An Excerpt From Simple Dreams

From her new memoir, Linda Ronstadt's look at her musical life in Tucson and what took her to L.A.

I don't remember when there wasn't music going on in our house: my father whistling while he was figuring out how to fix something; my brother Pete practicing the "Ave Maria" for his performance

with the Tucson Arizona Boys Chorus; my sister, Suzy, sobbing a Hank Williams song with her hands in the dishwater; my little brother, Mike, struggling to play the huge double bass.

Sundays, my father would sit at the piano and play most anything in the key of C. He sang love songs in Spanish for my mother, and then a few Sinatra songs while he remembered single life before children, and responsibilities, and the awful war. My sister sang the role of Little Buttercup in a school production of H.M.S. Pinafore when she was in the eighth grade, so she and my mother would play from the big Gilbert and Sullivan book that sat on the piano. If they were in a frisky mood, they would sing "Strike Up the Band" or "The Oceana Roll." We would all harmonize with our mother on "Ragtime Cowboy Joe." When we got tired of listening to our own house, we would tramp across the few hundred yards to the house of our Ronstadt grandparents, where we got a pretty regular diet of classical music. They had what they called a Victrola and would listen to their favorite opera excerpts played on 78 rpm recordings. La Traviata, La Bohème, and Madama Butterfly were the great favorites. On Saturdays they would tune in to the Metropolitan Opera radio broadcast or sit at the piano trying to unravel a simple Beethoven, Brahms, or Liszt composition from a page of sheet music.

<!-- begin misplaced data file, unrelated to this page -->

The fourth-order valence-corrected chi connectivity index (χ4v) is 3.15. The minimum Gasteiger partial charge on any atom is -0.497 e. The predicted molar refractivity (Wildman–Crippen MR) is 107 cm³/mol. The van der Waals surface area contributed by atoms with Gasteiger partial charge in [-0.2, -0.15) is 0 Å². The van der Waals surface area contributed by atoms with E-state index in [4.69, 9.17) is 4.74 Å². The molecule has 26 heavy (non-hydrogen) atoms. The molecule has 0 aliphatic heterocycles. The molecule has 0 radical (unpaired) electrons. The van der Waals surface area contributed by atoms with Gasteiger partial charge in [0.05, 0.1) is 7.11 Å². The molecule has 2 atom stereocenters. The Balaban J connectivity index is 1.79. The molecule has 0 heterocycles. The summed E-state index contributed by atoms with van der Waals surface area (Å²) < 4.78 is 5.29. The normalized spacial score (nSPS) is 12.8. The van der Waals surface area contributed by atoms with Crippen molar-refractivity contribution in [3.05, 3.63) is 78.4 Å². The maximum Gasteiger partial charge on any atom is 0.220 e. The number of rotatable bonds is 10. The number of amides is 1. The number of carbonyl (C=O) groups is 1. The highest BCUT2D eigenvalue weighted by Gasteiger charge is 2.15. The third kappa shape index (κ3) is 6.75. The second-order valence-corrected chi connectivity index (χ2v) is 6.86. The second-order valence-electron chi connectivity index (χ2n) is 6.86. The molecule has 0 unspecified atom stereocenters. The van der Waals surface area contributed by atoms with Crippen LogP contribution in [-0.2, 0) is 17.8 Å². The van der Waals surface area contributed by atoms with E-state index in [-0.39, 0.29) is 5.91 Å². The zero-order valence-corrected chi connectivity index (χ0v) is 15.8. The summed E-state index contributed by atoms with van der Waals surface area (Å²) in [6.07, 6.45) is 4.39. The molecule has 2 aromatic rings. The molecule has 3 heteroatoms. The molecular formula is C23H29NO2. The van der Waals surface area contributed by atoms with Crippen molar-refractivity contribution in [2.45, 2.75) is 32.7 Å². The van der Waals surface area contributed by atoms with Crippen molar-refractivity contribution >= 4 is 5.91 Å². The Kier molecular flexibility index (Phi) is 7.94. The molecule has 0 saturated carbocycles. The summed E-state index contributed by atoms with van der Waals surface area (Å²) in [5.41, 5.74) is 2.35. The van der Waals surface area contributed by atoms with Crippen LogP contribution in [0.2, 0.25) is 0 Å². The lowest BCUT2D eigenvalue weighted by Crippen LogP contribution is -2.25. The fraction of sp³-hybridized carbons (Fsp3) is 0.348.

Evenings, if the weather wasn't too hot or freezing, or the mosquitoes weren't threatening to carry us away to the Land of Oz, we would haul our guitars outside and sing until it was time to go in, which was when we had run out of songs. There was no TV, the radio couldn't wander around with you because it was tethered to the wall, and we didn't get enough allowance to buy concert tickets. In any case, there weren't many big acts playing in Tucson, so if we wanted music, we had to make our own. The music I heard in those two houses before I was ten provided me with material to explore for my entire career.

Our parents sang to us from the time we were babies, and one haunting lullaby was often included in our nighttime ritual. It was a traditional song from northern Mexico that my father had learned from his mother, and it went like this:

Arriba en el cielo Up in the sky

Se vive un coyote There lives a coyote

Con ojos de plata With silver eyes

Y los pies de azogue And feet of mercury

Mátalo, Kill it,

Mátalo por ladrón Kill it for a thief

Lulo, que lulo Lulo, Lulo

Que San Camaleón Saint Camaleón

Debajo del suelo From underneath the floor

Que salió un ratón There goes a rat

Mátalo, Kill it,

Mátalo, con un jalón Kill it with a stake

Our mother had brought her own traditions from Michigan, and her songs were even grimmer. She sang us a song about Johnny Rebeck, whose wife accidentally ground him up in a sausage machine of his own invention. After that, she sang:

Last night my darling baby died

She died committing suicide

Some say she died to spite us

Of spinal meningitis

She was a nasty baby anyway

We would howl with laughter and chorus back at her in threepart harmony:

Oh, don't go in the cage tonight, Mother darling

For the lions are ferocious and may bite

And when they get their angry fits

They will tear you all to bits

So don't go in the lion's cage tonight

Comments (4)

Add a comment

Add a Comment